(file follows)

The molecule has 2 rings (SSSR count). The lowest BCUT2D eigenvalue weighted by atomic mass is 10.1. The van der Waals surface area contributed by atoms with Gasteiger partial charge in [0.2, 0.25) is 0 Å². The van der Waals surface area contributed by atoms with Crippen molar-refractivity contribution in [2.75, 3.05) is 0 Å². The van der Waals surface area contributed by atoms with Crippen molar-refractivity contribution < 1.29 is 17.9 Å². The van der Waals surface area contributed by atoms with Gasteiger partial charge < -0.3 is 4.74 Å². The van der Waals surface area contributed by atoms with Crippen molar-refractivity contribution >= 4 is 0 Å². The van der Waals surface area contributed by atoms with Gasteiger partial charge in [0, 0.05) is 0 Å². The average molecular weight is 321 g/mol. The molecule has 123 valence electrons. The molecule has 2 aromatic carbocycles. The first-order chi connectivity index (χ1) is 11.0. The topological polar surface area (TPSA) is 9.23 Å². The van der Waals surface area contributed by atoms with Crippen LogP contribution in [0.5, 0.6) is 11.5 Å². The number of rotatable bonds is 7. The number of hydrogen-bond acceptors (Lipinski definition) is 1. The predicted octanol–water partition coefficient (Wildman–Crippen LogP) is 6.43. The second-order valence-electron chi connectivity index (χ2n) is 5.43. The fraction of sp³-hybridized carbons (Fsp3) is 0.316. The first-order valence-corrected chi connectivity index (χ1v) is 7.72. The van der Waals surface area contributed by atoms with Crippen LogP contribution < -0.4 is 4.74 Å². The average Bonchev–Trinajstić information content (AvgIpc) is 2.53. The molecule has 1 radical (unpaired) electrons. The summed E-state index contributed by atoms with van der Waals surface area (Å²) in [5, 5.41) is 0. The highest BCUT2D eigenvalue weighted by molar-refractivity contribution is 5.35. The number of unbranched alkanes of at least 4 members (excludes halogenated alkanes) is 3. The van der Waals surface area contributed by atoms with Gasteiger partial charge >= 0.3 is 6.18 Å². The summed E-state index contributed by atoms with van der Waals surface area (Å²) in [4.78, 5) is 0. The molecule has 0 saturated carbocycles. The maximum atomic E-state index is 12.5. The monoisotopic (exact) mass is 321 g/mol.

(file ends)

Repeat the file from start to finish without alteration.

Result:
The molecule has 2 rings (SSSR count). The lowest BCUT2D eigenvalue weighted by atomic mass is 10.1. The van der Waals surface area contributed by atoms with Gasteiger partial charge in [0.2, 0.25) is 0 Å². The van der Waals surface area contributed by atoms with Crippen molar-refractivity contribution in [2.75, 3.05) is 0 Å². The van der Waals surface area contributed by atoms with Crippen molar-refractivity contribution < 1.29 is 17.9 Å². The van der Waals surface area contributed by atoms with Gasteiger partial charge < -0.3 is 4.74 Å². The van der Waals surface area contributed by atoms with Crippen molar-refractivity contribution >= 4 is 0 Å². The van der Waals surface area contributed by atoms with Gasteiger partial charge in [0, 0.05) is 0 Å². The average molecular weight is 321 g/mol. The molecule has 123 valence electrons. The molecule has 2 aromatic carbocycles. The first-order chi connectivity index (χ1) is 11.0. The topological polar surface area (TPSA) is 9.23 Å². The van der Waals surface area contributed by atoms with Crippen LogP contribution in [0.5, 0.6) is 11.5 Å². The number of rotatable bonds is 7. The number of hydrogen-bond acceptors (Lipinski definition) is 1. The predicted octanol–water partition coefficient (Wildman–Crippen LogP) is 6.43. The second-order valence-electron chi connectivity index (χ2n) is 5.43. The fraction of sp³-hybridized carbons (Fsp3) is 0.316. The first-order valence-corrected chi connectivity index (χ1v) is 7.72. The van der Waals surface area contributed by atoms with Crippen LogP contribution < -0.4 is 4.74 Å². The average Bonchev–Trinajstić information content (AvgIpc) is 2.53. The molecule has 1 radical (unpaired) electrons. The summed E-state index contributed by atoms with van der Waals surface area (Å²) in [5, 5.41) is 0. The highest BCUT2D eigenvalue weighted by molar-refractivity contribution is 5.35. The number of unbranched alkanes of at least 4 members (excludes halogenated alkanes) is 3. The van der Waals surface area contributed by atoms with Gasteiger partial charge >= 0.3 is 6.18 Å². The summed E-state index contributed by atoms with van der Waals surface area (Å²) in [4.78, 5) is 0. The molecule has 0 saturated carbocycles. The maximum atomic E-state index is 12.5. The monoisotopic (exact) mass is 321 g/mol.